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Bible Commentaries

Joseph Benson's Commentary of the Old and New Testaments
Leviticus 4

 

 

Verse 1

Leviticus 4:1. The Lord spake unto Moses — The laws contained in the first three chapters, seem to have been delivered to Moses at one time. Here begin the laws of another day, which God delivered from between the cherubim.


Verse 2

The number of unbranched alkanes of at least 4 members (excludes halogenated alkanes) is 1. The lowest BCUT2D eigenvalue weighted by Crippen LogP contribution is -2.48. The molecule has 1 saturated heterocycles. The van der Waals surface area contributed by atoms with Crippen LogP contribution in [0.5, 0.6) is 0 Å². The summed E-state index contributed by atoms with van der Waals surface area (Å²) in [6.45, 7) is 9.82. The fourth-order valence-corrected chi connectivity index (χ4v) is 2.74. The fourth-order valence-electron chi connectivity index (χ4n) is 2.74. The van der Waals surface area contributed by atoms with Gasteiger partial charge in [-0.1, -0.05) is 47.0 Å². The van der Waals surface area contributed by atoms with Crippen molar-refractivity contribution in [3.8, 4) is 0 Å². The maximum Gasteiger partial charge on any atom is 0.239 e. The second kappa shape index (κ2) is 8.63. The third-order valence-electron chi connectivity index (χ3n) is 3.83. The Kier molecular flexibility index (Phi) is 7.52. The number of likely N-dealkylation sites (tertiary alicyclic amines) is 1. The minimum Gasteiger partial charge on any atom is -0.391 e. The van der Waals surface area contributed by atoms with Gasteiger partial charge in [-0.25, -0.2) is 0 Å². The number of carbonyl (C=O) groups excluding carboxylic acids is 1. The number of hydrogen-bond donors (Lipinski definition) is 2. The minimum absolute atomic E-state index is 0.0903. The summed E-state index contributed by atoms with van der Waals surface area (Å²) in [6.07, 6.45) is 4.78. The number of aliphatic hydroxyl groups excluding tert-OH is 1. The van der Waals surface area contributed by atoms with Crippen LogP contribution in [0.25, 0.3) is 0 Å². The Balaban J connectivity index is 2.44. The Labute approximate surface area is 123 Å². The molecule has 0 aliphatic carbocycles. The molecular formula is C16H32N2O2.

Leviticus 4:2. If a soul sin through ignorance — The next kind of sacrifices appointed were for the expiation of particular sins, and are therefore called sin-offerings. The first sort of these were for sins of ignorance. These must necessarily be understood of such as exceeded common daily infirmities; for if every such sin had required an offering, it had not been possible either for most sinners to bear such a charge, or for the altar to receive so many sacrifices, or for the priests to manage so laborious a work. And for ordinary sins, they were ceremonially expiated by the daily offering, and by that on the great day of atonement, Leviticus 16:30. Through ignorance — Or error, either not knowing his act to be sinful, as appears by comparing Leviticus 4:13-14, or not considering it, but falling into sin through the power of some sudden temptation, as the Hebrew word signifies, <19B967>Psalms 119:67. In short, the doing any thing expressly forbidden, whether heedlessly or by surprise, was a sin of ignorance; and that whether committed by the high-priest, by the whole body of the community, by their rulers, or by any one of the people. In order, it seems, 1st, To excite the Israelites to greater diligence in the study of their laws and religion, a sin-offering was imposed by way of fine upon those who sinned through ignorance or inadvertence. And, 2d, The sin-offering was required in these cases to show them that to disobey God in any instance, or in any respect whatever to neglect or fall short of their duty, would expose them to the divine wrath, unless an atonement was made for them. It is observable that the apostle calls such sins the errors of the people, (Hebrews 5:2,) distinguishing them from wilful transgressions. They were confined to things of a ritual nature, or to such particular cases wherein the plea of ignorance could be admitted. For as to notorious violations of the moral law, ignorance could be no excuse, because these were known by the light of reason, and therefore could not be reckoned sins of ignorance, but presumptuous sins; and for them no expiatory sacrifice was admitted, Numbers 15:30.